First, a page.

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Thomas Jefferson’s Notes on a Conversation with Washington, 20 February 1793

Thomas Jefferson’s Notes on a Conversation with Washington

[Philadelphia] Feb. 20. 1793.

I had 5. or 6. days ago received from Ternant extracts from the lettres of his ministers, complaing of both G. Morris & mister Short. I sent them this day to the Presidt with an extract from a private lettre of mister Short’s justifying himself, & I called this eveng on the Presidt.1 he said he considd the extracts from Ternant as very serious, in short as decisive: that he saw that G. Morris cd be no longer contind there consistent with the public good, that the moment was critical in our favor & ought not to be lost: that he was extremely at a loss what arrangemt to make. I asked him whether G. Morris & Pinckney m[igh]t not change places. He sd that wd be a sort of remedy, but not a radical one. that if the French ministry conceved G. M. to be hostile to them, if they hd bn jealous merely on his proposing to visit London, they wd nevr be satisfd with us at placing him at London permanently.2 he then observed that tho’ I had unfixed the day on which I had intendd to resign, yet I appeared fixed in doing it at no great distance of time: that in this case, he cd not but wish that I wd go to Paris, that the moment was important, I possessed the confidence of both sides & might do great good; that he wished I could do it were it only to stay there a year or two. I told him that my mind was so bent on retirement that I could not think of launching forth again in a new business, that I could never again cross the Atlantic: and that as to the opportunity of doing good, this was likely to be the scene of action, as Genet was bringing powers to do the business here, but that I could not think of going abroad, he replied that I had pressed him to a continuance in public service & refused to do the same myself. I said the case was very different; he united the confidce of all America, & was the only person who did so: his services therefore were of the last importance: but for myself my going out would not be noted or known, a thousand others could supply my place to equal advantage.3 therefore I felt myself free: and that as to the mission to France I thought Pinckney perfectly proper. he desired me then to consider maturely what arrangemt shd be made.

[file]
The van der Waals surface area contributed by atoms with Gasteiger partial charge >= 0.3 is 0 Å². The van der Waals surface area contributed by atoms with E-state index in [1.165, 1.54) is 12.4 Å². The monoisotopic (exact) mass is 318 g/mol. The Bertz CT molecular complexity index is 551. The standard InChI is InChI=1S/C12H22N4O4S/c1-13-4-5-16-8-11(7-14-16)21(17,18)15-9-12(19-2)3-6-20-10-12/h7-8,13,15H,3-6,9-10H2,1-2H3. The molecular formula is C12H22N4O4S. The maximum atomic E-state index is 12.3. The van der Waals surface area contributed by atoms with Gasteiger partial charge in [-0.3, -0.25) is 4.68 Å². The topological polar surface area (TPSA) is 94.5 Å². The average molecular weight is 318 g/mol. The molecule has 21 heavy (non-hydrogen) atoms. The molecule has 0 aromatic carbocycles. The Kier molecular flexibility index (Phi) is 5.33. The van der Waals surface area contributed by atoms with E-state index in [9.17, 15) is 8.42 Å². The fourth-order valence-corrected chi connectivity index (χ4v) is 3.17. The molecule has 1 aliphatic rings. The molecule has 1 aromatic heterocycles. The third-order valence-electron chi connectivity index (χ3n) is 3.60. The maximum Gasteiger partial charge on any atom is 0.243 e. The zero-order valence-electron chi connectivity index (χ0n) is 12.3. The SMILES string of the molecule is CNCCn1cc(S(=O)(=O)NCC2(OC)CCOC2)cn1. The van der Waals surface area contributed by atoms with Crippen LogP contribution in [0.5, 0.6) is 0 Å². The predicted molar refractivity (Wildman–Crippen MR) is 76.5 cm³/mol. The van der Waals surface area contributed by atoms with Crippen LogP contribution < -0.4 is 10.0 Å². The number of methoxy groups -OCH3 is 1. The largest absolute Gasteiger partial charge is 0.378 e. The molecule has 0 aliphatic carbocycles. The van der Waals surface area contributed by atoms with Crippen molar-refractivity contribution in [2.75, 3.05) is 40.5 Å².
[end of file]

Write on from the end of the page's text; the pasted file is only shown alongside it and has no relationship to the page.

AD, DLC: Jefferson Papers. This document also included Jefferson’s notes on a conversation with William Stephens Smith of this date.

1For the letters received from French minister Ternant and William Short’s letter to Jefferson, see Jefferson to GW, 20 Feb. 1793, n.2.

2Despite GW’s apparent desire for a new U.S. minister to France, Gouverneur Morris remained at the post until August 1794, when James Monroe arrived as his replacement (Edmund Randolph to GW, 22 Feb. 1793; GW to U.S. Senate, 27 May 1794, LS, DNA: RG 46, Third Congress, 1793–1795 Senate Records of Executive Proceedings, President’s Messages—Executive Nominations, and LB, DLC:GW). Thomas Pinckney served as the U.S. minister to Great Britain until July 1796.

3Jefferson’s last day as GW’s secretary of state was 31 Dec. 1793 (Jefferson to GW, 31 July [second letter], 31 Dec. 1793 [second letter]). Edmond Genet presented his letter of credence as the new French minister to the United States to GW on 18 May (Provisional Executive Council of France to GW, 30 Dec. 1792, n.2; JPP, description begins Dorothy Twohig, ed. The Journal of the Proceedings of the President, 1793–1797. Charlottesville, Va., 1981. description ends 143).

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